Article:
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Consider the ordered and unordered associative containers in C++ keyed on double.

Is NaN a valid key type?

With ordered containers, I should say "no", because it does not respect the strict weak ordering.

With unordered containers, I have no idea.

Here's what happens in GCC 4.6.2:

#include <map>
#include <unordered_map>

#include <cmath>

#include <iostream>
#include <prettyprint.hpp>

int main()
  typedef std::map<double, int> map_type; // replace by "unorderd_map"

  map_type dm;
  double d = std::acos(5); // a good nan

  dm[d] = 2;
  dm[d] = 5;
  dm[d] = 7;

  std::cout << "dm[NaN] = " << dm[d] << ", dm = " << dm << std::endl;

For the ordered map, I get:

dm[NaN] = 7, dm = [(nan, 7)]

For the unordered map, I get:

dm[NaN] = 0, dm = [(nan, 0), (nan, 7), (nan, 5), (nan, 2)]

So in the ordered map, all NaNs are treated the same, which is what I expect, although it seemed like NaN would violate the requirements. For the unordered map, however, I can never retrieve an element again, and all NaNs are different. This is also not what I would expect.

Does the standard have to say anything on this matter?

Update: Thanks to the great answers below, note that the std::map will break if you insert anything else into it once a NaN is in it.

(I'd be very grateful for comments on how other languages handle floating point keys in associative containers.)

share|improve this question
The Standard can't really have anything to say about NaNs specifically, because a NaN is an IEEE concept. In other words, its platform-dependant. – John Dibling Nov 11 '11 at 16:24
@JohnDibling: That's a good point, although the standard recognizes that numerical types may have a "nan" value; as in <limits>. – Kerrek SB Nov 11 '11 at 16:27
> Consider the ordered and unordered associative containers in C++ keyed on double. > Is NaN a valid key type? Wrong question. The correct question is: which possible domain of the builtin less-than contains NaN? – curiousguy Dec 26 '11 at 3:54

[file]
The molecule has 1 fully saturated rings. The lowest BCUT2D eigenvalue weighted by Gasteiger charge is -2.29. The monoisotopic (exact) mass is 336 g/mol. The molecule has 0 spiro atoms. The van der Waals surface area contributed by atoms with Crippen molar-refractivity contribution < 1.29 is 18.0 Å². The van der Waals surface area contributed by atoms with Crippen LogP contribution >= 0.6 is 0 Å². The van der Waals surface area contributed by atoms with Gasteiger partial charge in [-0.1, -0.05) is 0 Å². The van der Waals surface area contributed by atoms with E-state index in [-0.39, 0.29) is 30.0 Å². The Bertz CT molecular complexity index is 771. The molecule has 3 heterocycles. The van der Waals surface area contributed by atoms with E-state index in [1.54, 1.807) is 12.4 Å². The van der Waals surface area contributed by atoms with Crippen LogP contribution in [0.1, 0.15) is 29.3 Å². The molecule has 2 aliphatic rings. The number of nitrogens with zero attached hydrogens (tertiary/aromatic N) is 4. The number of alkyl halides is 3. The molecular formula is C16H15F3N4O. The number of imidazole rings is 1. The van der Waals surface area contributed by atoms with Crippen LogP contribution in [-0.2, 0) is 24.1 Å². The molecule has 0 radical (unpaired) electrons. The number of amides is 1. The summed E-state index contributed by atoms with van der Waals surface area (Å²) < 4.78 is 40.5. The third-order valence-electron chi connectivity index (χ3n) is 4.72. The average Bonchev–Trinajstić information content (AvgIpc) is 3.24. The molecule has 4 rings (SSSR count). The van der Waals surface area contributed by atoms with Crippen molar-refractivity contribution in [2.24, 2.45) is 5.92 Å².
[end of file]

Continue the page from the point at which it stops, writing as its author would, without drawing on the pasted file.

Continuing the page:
up vote 13 down vote accepted

They are both forbidden by the standard.

For the (ordered) associative containers, the definition of strict weak order (25.4/4) says:

If we define equiv(a, b) as !comp(a, b) && !comp(b, a), then the requirements are that comp and equiv both be transitive relations ... equiv(a, b) && equiv(b, c) implies equiv(a, c)

This fails for a = 0.0, b = NaN, c = 1.0, comp = std::less<double>()

For the unordered containers, 23.2.5/3 says that the equality predicate Pred "induces an equivalence relation on values of type Key". Equivalence relations are reflexive, and std::equal_to<double>()(NaN,NaN) is false, so equal_to<double>() is not an equivalence relation.

By the way, keying containers on a double is slightly scary in the same way that comparing doubles for equality is always slightly scary. You never know what you're going to get in the least significant bit.

Something I've always considered a little odd is that the standard expresses the requirements in terms of the key type, not in terms of the actual key values added to the container. I believe you could choose to read this as not guaranteeing that map<double, int> has defined behaviour at all if the implementation supports NaNs, regardless of whether you actually add a NaN to an instance or not. In practice, though, an implementation of std::map cannot somehow conjure a NaN out of its back pocket and try to compare it, it only ever compares key values passed to the instance. So it should be OK (if slightly scary) provided you avoid adding NaNs.

I'd be very grateful for comments on how other languages handle floating point keys in associative containers

A few quick experiments in Python (where set and dict are unordered associative containers which hold keys and values by reference) suggest that NaNs are treated as objects that are unequal in value even if they're "the same NaN", but the same nan object can be found again by identity. As far as I've seen, the containers don't seem to be disturbed by containing multiple nans, or a mixture of nans and other values:

>>> thing = set()
>>> nan = float('nan')
>>> nan
>>> thing.add(nan)
>>> thing.add(nan)
>>> thing

>>> thing = dict()
>>> thing[nan] = 1
>>> thing[nan] = 2
>>> thing[nan]
>>> nan2 = float('nan')
>>> thing[nan2] = 3
>>> thing
{nan: 2, nan: 3}

>>> thing = set()
>>> thing.add(nan)
>>> thing.add(nan2)
>>> thing
set([nan, nan])

>>> thing = dict()
>>> thing[nan] = 1
>>> thing[nan2] = 2
>>> thing[0] = 3
>>> thing
{nan: 1, nan: 2, 0: 3}
>>> thing.keys()
[nan, nan, 0]
>>> thing.values()
[1, 2, 3]
>>> thing[0]
>>> thing[1]
Traceback (most recent call last):
  File "<stdin>", line 1, in <module>
KeyError: 1
share|improve this answer
+1 for that second to last paragraph. – Billy ONeal Nov 11 '11 at 16:42
The authoritarian tone of the answer evokes a certain "accept" reflex, but I shall wait a bit longer :-) – Kerrek SB Nov 11 '11 at 16:42
One thing I've left out is that if NaN is the only value that you ever add to your map, then less<double>() is a strict weak order on that value alone. It's not hard to write a function that works as a SWO on a domain of size 1, the only requirement is to return false. In fact I think it takes a NaN and two distinct normal values before it fails: with NaN and one value it should just behave as though NaN is equivalent to that value. But such maps probably aren't very interesting... – Steve Jessop Nov 11 '11 at 17:01